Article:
William Fletcher Barrett
|William Fletcher Barrett|
10 February 1844|
|Died||26 May 1925(aged 81)|
He was born in Jamaica where his father, William Garland Barrett, who was an amateur naturalist, Congregationalist minister and a member of the London Missionary Society, ran a station for saving the souls of emancipated African slaves. There he lived with his mother, Martha Barrett, née Fletcher, and his sister; the social reformer Rosa Mary Barrett. The family returned to their native England in Royston, Hertfordshire in 1848. In 1855 they moved to Manchester and Barrett was then educated at Old Trafford Grammar School.
Barrett then took chemistry and physics at the Royal College of Chemistry in London and then became the science master at the International College, London (1867–9) before becoming assistant to John Tyndall at the Royal Institution (1863–1866). He then taught at the Royal School of Naval Architecture.
In 1873 he became Professor of Experimental Physics at the Royal College of Science for Ireland. From the early 1880s he lived with his mother, sister, and two live-in servants in a residence at Kingstown (now Dún Laoghaire).
Barrett discovered Stalloy (otherwise known as Permaloy), a silicon-iron alloy used in electrical engineering and also did a lot of work on sensitive flames and their uses in acoustic demonstrations. During his studies of metals and their properties, Barrett worked with W. Brown and R. A. Hadfield. He also discovered the shortening of nickel through magnetisation in 1882.
Barrett became interested in the paranormal in the 1860s after having an experience with mesmerism. Barrett believed that he had been witness to thought transference and by the 1870s he was investigating poltergeists. In September 1876 Barrett published a paper outlining the result of these investigations and by 1881 he had published preliminary accounts of his additional experiments with thought transference in the journal Nature. The publication caused controversy and in the wake of this Barrett decided to found a society of like-minded individuals to help further his research. To this aim he founded to Society for Psychical Research (SPR) between 5–6 January 1882.
Barrett was one of the few spiritualist members of the SPR. According to Ronald Pearsall, he was duped into mediumship by fraud. Although he had founded the society, Barrett was only truly active for a year, and in 1884 founded the American Society of Psychical Research before his paranormal research diminished significantly. However, he became president of the society in 1904 and continued to submit articles to their journal, even with his diminished interest in the subject. From 1908–14 Barrett was active in the Dublin Section of the Society for Psychical Research, a group which attracted many important members including Sir John Pentland Mahaffy, T.W. Rolleston, Sir Archibald Geikie, and Lady Augusta Gregory. In 1919 Barrett wrote the introduction to medium Hester Dowden's book Voices from the Void.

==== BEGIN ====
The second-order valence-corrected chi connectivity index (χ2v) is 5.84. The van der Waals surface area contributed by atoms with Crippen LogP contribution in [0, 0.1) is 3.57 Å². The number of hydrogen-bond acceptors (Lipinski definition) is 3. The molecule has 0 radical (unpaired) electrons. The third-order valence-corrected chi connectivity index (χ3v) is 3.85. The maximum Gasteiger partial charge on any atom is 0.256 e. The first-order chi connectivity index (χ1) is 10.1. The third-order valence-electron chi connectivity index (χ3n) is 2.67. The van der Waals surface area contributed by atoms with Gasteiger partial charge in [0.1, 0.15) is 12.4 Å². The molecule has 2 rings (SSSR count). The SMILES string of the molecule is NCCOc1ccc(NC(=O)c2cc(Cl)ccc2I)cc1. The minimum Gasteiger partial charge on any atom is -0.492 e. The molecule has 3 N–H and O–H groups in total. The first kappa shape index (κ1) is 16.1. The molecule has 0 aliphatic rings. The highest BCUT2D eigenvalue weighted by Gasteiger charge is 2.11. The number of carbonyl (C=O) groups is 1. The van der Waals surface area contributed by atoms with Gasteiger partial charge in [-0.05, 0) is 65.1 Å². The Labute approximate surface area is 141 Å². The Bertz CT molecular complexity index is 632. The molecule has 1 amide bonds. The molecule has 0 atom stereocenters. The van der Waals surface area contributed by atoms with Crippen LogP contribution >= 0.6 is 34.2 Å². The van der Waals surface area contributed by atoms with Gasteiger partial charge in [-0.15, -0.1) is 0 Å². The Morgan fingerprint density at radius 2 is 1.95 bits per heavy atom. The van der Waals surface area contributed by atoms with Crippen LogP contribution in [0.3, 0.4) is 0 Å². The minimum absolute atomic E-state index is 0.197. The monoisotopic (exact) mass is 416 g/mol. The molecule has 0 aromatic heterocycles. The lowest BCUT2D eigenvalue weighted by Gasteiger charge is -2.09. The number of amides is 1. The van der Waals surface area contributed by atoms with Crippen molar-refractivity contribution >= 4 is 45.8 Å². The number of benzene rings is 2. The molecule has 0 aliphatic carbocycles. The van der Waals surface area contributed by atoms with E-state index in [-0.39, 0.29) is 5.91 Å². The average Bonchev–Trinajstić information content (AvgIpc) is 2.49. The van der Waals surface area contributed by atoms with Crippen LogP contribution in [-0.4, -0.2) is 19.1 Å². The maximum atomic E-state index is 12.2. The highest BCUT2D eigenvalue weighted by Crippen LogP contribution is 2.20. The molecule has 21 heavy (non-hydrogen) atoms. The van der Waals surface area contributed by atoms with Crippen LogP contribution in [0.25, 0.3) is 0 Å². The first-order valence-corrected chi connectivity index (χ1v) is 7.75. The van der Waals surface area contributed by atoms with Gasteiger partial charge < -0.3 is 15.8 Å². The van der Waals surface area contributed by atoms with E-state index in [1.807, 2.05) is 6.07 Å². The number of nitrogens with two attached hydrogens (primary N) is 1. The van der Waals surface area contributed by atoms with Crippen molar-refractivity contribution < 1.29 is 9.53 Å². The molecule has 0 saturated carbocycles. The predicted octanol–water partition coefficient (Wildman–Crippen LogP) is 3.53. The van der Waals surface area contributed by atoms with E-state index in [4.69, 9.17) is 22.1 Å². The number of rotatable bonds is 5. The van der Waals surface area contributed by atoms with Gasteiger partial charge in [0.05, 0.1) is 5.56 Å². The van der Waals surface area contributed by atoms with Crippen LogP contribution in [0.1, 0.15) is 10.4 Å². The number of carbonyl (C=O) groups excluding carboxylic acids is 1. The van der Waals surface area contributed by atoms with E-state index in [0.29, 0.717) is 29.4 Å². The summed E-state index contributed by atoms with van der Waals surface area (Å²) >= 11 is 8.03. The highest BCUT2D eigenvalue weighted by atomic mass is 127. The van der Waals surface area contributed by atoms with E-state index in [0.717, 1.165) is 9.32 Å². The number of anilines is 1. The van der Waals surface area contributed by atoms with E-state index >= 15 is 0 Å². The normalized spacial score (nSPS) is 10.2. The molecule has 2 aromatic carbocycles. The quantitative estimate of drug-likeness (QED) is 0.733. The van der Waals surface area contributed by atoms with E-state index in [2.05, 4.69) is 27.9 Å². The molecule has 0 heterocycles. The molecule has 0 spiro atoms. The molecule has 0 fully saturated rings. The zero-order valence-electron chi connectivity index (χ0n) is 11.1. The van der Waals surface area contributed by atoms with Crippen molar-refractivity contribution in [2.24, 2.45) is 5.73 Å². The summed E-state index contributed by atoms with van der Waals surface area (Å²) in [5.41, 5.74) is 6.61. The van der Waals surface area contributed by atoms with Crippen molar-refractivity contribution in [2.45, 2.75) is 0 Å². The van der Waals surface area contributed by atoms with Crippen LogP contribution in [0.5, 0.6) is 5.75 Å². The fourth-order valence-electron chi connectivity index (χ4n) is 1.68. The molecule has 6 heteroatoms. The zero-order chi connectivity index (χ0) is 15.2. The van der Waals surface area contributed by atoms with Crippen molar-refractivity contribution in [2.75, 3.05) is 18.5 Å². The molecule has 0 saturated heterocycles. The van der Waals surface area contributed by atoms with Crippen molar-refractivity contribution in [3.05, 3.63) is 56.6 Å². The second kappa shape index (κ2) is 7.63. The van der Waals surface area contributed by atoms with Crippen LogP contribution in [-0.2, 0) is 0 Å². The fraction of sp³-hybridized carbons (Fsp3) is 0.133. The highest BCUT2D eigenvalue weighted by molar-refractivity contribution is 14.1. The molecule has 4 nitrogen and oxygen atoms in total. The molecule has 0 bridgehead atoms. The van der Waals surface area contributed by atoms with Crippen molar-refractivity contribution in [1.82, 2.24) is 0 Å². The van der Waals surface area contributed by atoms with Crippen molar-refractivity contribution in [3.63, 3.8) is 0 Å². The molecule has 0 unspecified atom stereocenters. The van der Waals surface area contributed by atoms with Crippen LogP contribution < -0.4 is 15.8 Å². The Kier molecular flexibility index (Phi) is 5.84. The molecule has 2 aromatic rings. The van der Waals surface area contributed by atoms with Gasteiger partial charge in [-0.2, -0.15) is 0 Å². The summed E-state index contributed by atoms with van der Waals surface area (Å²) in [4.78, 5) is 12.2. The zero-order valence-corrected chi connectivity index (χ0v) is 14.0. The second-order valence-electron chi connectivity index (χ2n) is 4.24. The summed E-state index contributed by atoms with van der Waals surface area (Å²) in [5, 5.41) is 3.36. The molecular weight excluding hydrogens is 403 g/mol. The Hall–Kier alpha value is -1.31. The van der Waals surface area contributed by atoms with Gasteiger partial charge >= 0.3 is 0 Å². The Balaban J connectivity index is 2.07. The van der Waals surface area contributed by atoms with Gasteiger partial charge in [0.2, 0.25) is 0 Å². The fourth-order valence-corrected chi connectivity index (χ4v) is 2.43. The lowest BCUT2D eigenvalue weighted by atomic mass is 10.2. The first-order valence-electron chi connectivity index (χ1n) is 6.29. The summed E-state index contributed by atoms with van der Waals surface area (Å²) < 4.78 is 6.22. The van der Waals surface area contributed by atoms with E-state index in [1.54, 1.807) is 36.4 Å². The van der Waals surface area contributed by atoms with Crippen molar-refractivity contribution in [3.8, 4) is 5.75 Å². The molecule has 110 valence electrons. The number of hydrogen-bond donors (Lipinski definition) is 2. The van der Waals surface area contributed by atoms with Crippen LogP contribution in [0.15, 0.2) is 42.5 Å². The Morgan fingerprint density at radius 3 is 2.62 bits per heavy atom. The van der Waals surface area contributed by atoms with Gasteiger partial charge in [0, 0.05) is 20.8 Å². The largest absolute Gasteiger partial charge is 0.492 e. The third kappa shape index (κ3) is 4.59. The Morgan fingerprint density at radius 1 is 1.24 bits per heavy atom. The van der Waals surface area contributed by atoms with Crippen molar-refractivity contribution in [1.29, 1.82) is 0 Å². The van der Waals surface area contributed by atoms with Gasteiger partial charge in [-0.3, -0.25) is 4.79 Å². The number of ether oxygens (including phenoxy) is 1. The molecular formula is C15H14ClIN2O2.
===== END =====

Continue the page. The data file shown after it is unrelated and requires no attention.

Edward Clodd criticized Barrett as being an incompetent researcher to detect fraud and claimed his spiritualist beliefs were based on magical thinking and primitive superstition. Joseph McCabe wrote Barrett "talks nonsense of which he ought to be ashamed" as he had poor understanding of conjuring tricks and failed to detect the fraud of Kathleen Goligher.
Barrett had a special interest in divining rods and in 1897 and 1900 he published two articles on the subject in Proceedings of the SPR, the society's magazine. After experimenting with dowsers, Barrett concluded that the ideomotor response was responsible for the rod's movements.
When Barrett developed cataracts in his later years, he also began to study biology with a series of experiments designed to locate and successfully analyse causative agents within the eyes. The result of these experiments was a machine called the entoptiscope.
He was elected a Fellow of the Royal Society in June 1899 and was also a fellow of the Royal Society of Edinburgh and the Royal Dublin Society. He was knighted in 1912. He had married Dr Florence Willey in 1916.
- Practical physics; an introductory handbook for the physical laboratory. London, Percival and Co., 1892.
- On the threshold of a new world of thought; an examination of the phenomena of spiritualism. London, Paul, 1908.
- Psychical research. (1911) New York: H. Holt (Volltext)
- Swedenborg: the savant and the seer. (1912) London: Watkins
- On the threshold of the unseen; an examination of the phenomena of spiritualism and of the evidence for survival after death. (1917) London, K. Paul, Trench, Trubner & co. (Volltext)
- with Theodore Besterman: The divining-rod; an experimental and psychological investigation. (1926) London, Methuen & co (Volltext)
- Deathbed Visions. (1926) Methuen & co. ltd.
- Alan Gauld, ‘Barrett, Sir William Fletcher (1844–1925)’, Oxford Dictionary of National Biography, Oxford University Press, 2004 accessed 2 Feb 2011
- W.F. Barrett: An Historical Sketch of the Royal College of Science. From its Foundation to the Year 1900, (Dublin, 1907)
- Ronald Pearsall. (1972). The Table-Rappers. Book Club Associates. p. 219
- "Barrett, Sir William Fletcher". The Element Encyclopedia of the Psychic World. Harper Element. 2006. p. 63.
- Shane McCorristine, William Fletcher Barrett, Spiritualism, and Psychical Research in Edwardian Dublin, "Estudios Irlandeses", 6, 2011
- Edward Clodd. (1917). The Question: A Brief History and Examination of Modern Spiritualism. Grant Richards, London. pp. 265-301
- Joseph McCabe. (1920). Is Spiritualism Based On Fraud? The Evidence Given By Sir A. C. Doyle and Others Drastically Examined. London: Watts & Co. pp. 59-60
- "Library and Archive Catalog". Royal Society. Retrieved 10 December 2010.
- This article incorporates text from The Modern World Encyclopædia: Illustrated (1935); out of UK copyright as of 2005.